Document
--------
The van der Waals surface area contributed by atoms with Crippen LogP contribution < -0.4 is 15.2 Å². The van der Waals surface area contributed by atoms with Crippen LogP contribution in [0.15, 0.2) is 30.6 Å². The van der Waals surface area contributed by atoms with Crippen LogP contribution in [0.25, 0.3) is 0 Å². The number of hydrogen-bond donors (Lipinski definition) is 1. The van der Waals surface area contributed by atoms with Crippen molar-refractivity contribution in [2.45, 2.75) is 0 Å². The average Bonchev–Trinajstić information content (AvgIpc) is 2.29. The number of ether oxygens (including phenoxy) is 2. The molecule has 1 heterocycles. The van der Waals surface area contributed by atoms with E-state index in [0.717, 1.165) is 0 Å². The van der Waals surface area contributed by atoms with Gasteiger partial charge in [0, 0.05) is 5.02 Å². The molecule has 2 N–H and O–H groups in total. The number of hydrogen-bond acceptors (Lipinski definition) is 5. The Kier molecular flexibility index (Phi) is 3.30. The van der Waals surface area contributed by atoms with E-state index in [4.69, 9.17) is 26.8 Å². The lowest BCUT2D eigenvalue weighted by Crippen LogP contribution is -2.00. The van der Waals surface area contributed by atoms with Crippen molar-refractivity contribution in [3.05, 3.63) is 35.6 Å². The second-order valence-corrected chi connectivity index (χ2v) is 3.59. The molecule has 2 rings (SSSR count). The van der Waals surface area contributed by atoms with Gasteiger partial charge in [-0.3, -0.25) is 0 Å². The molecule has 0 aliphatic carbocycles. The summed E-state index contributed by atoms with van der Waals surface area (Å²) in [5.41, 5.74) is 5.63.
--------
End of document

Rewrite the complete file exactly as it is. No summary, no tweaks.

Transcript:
The van der Waals surface area contributed by atoms with Crippen LogP contribution < -0.4 is 15.2 Å². The van der Waals surface area contributed by atoms with Crippen LogP contribution in [0.15, 0.2) is 30.6 Å². The van der Waals surface area contributed by atoms with Crippen LogP contribution in [0.25, 0.3) is 0 Å². The number of hydrogen-bond donors (Lipinski definition) is 1. The van der Waals surface area contributed by atoms with Crippen molar-refractivity contribution in [2.45, 2.75) is 0 Å². The average Bonchev–Trinajstić information content (AvgIpc) is 2.29. The number of ether oxygens (including phenoxy) is 2. The molecule has 1 heterocycles. The van der Waals surface area contributed by atoms with E-state index in [0.717, 1.165) is 0 Å². The van der Waals surface area contributed by atoms with Gasteiger partial charge in [0, 0.05) is 5.02 Å². The molecule has 2 N–H and O–H groups in total. The number of hydrogen-bond acceptors (Lipinski definition) is 5. The Kier molecular flexibility index (Phi) is 3.30. The van der Waals surface area contributed by atoms with E-state index in [4.69, 9.17) is 26.8 Å². The lowest BCUT2D eigenvalue weighted by Crippen LogP contribution is -2.00. The van der Waals surface area contributed by atoms with Crippen molar-refractivity contribution in [3.05, 3.63) is 35.6 Å². The second-order valence-corrected chi connectivity index (χ2v) is 3.59. The molecule has 2 rings (SSSR count). The van der Waals surface area contributed by atoms with Gasteiger partial charge in [-0.3, -0.25) is 0 Å². The molecule has 0 aliphatic carbocycles. The summed E-state index contributed by atoms with van der Waals surface area (Å²) in [5.41, 5.74) is 5.63.